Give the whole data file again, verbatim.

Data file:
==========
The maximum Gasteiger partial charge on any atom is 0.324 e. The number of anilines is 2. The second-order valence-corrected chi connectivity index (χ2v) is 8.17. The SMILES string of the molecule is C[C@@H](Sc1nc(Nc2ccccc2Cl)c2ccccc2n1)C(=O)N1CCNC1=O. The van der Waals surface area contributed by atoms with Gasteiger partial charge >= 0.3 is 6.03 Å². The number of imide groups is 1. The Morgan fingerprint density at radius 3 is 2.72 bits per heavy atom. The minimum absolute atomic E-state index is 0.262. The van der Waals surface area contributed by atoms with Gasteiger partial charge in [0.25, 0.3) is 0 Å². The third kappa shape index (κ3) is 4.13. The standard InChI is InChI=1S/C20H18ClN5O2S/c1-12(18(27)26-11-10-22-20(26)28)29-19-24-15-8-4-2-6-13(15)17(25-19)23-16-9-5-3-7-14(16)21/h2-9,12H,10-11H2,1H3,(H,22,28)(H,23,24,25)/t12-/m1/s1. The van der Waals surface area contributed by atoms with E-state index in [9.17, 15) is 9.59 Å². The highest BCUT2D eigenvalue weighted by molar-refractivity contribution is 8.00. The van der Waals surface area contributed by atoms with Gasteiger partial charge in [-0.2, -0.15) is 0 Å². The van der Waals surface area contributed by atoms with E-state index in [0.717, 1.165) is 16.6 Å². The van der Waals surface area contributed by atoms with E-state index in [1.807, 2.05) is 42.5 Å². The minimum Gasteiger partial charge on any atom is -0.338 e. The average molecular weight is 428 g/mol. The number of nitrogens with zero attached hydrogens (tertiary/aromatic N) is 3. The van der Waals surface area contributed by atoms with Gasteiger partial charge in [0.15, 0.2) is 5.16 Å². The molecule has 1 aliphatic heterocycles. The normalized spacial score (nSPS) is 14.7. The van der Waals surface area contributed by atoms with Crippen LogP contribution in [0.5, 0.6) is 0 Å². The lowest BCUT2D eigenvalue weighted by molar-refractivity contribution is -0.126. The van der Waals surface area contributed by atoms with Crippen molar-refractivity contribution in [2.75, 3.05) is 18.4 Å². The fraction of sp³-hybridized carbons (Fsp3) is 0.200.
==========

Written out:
The maximum Gasteiger partial charge on any atom is 0.324 e. The number of anilines is 2. The second-order valence-corrected chi connectivity index (χ2v) is 8.17. The SMILES string of the molecule is C[C@@H](Sc1nc(Nc2ccccc2Cl)c2ccccc2n1)C(=O)N1CCNC1=O. The van der Waals surface area contributed by atoms with Gasteiger partial charge >= 0.3 is 6.03 Å². The number of imide groups is 1. The Morgan fingerprint density at radius 3 is 2.72 bits per heavy atom. The minimum absolute atomic E-state index is 0.262. The van der Waals surface area contributed by atoms with Gasteiger partial charge in [0.25, 0.3) is 0 Å². The third kappa shape index (κ3) is 4.13. The standard InChI is InChI=1S/C20H18ClN5O2S/c1-12(18(27)26-11-10-22-20(26)28)29-19-24-15-8-4-2-6-13(15)17(25-19)23-16-9-5-3-7-14(16)21/h2-9,12H,10-11H2,1H3,(H,22,28)(H,23,24,25)/t12-/m1/s1. The van der Waals surface area contributed by atoms with E-state index in [9.17, 15) is 9.59 Å². The highest BCUT2D eigenvalue weighted by molar-refractivity contribution is 8.00. The van der Waals surface area contributed by atoms with Gasteiger partial charge in [-0.2, -0.15) is 0 Å². The van der Waals surface area contributed by atoms with E-state index in [0.717, 1.165) is 16.6 Å². The van der Waals surface area contributed by atoms with E-state index in [1.807, 2.05) is 42.5 Å². The minimum Gasteiger partial charge on any atom is -0.338 e. The average molecular weight is 428 g/mol. The number of nitrogens with zero attached hydrogens (tertiary/aromatic N) is 3. The van der Waals surface area contributed by atoms with Gasteiger partial charge in [0.15, 0.2) is 5.16 Å². The molecule has 1 aliphatic heterocycles. The normalized spacial score (nSPS) is 14.7. The van der Waals surface area contributed by atoms with Crippen LogP contribution in [0.5, 0.6) is 0 Å². The lowest BCUT2D eigenvalue weighted by molar-refractivity contribution is -0.126. The van der Waals surface area contributed by atoms with Crippen molar-refractivity contribution in [2.75, 3.05) is 18.4 Å². The fraction of sp³-hybridized carbons (Fsp3) is 0.200.